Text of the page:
Iran's House of Cinema (IHC) has accused the country's Ministry of Culture and Islamic Guidance of illegally ordering the independent film-promotion institute to close down. The ministry has given the IHC until January 5 to cease its activities in a move critics say is politically motivated.
Among other transgressions, the House of Cinema upset officials by setting up its own successful annual film festival, which rivals the Fajr International Film Festival organized by the Culture Ministry every year.
The IRNA news agency on January 4 quoted Culture Minister Mohammed Hosseini as saying the organization lacked a legal basis for operations.
Last month, the ministry "accused IHC officials of establishing the guild without legal formalities and other illegal acts," Iranian media reported.
The ministry's complaint was supported by Iran's Public Culture Council, which recently ruled the IHC was illegal.
But as a legally registered nongovernmental institution, the House of Cinema "can only be disbanded by a court ruling or a decision of its general assembly," IHC managing director Mohammad-Mehdi Asgharpur told Nasimonline.ir.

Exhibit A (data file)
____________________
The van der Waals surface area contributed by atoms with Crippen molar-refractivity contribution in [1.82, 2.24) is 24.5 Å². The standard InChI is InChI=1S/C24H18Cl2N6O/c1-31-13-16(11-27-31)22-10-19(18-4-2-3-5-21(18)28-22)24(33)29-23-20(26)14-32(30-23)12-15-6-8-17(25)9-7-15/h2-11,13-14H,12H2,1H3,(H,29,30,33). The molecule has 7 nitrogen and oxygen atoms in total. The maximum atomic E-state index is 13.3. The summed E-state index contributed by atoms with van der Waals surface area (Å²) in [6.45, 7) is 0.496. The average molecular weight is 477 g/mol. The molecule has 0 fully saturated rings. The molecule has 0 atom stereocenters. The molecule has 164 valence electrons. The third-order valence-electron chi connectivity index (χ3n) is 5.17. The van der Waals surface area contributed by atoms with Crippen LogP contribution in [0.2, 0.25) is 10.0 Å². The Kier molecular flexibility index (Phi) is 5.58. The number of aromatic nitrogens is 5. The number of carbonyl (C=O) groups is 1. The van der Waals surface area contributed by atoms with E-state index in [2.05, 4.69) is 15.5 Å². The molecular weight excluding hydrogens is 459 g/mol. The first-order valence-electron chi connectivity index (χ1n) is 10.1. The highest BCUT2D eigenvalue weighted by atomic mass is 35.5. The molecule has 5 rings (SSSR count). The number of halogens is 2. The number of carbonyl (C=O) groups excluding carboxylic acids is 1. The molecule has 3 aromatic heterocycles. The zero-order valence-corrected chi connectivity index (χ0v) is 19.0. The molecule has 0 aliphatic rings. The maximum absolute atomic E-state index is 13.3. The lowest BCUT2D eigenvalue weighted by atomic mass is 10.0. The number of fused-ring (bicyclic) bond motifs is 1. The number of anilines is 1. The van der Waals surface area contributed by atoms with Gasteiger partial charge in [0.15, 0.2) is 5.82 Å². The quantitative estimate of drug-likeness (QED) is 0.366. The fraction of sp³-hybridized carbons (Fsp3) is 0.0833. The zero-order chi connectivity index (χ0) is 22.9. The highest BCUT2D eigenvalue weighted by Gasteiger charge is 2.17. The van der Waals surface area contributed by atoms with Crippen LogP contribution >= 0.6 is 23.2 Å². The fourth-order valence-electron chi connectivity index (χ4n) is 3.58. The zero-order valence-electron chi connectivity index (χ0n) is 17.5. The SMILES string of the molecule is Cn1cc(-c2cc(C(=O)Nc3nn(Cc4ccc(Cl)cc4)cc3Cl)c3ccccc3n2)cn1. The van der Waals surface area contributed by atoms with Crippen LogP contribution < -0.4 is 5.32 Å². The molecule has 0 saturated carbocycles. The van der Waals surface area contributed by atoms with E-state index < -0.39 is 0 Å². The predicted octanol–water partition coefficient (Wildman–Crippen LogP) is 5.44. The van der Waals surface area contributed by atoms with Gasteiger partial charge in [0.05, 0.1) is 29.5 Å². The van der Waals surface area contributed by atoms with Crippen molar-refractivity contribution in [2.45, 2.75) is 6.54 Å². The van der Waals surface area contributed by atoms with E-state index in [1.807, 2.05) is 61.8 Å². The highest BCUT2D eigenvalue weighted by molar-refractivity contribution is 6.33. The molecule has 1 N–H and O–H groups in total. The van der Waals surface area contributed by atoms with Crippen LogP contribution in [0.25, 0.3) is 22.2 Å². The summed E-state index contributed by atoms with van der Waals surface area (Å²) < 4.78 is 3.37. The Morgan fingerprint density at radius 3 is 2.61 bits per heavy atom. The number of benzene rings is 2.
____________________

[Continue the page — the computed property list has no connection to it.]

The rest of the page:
"In the past they used to act through judiciary channels, but in this case -- since the majority of Iran's film industry has proved to be against the government -- the process has taken a different path," Iranian journalist Reza Seddigh, who has also produced documentaries, told RFE/RL's Radio Farda.
"The government is trying to use many different pretexts in order to confront the IHC with minimal damage to its own reputation."
Confronting The Authorities
The IHC was criticized by Iranian officials last year and some lawmakers called for its dismissal after it publicly condemned the arrest of five Iranian filmmakers accused of collaborating with the BBC.
Lawmaker Behrouz Jafari had urged the authorities to revoke the IHC's license, saying the organization "has become more involved in political activities rather than professional ones."
Disagreements between the IHC and the Culture Ministry reportedly began in 2009 after it invited a Hollywood delegation to visit the Islamic republic.
"The Culture Ministry's officials frequently criticized Hollywood as a tool of the U.S. government," wrote the "Tehran Times."
The IHC has also upset the ministry by setting up its own successful annual film festival, which rivals the Fajr International Film Festival organized by the ministry every year.
The IHC was established as the Iranian Alliance of Motion Picture Guilds in 1989.
Written by Farangis Najibullah, based on reporting by RFE/RL's Radio Farda and news agencies
Copyright (c) 2012 RFE/RL, Inc. Reprinted with the permission of Radio Free Europe/Radio Liberty, 1201 Connecticut Ave., N.W. Washington DC 20036. www.rferl.org
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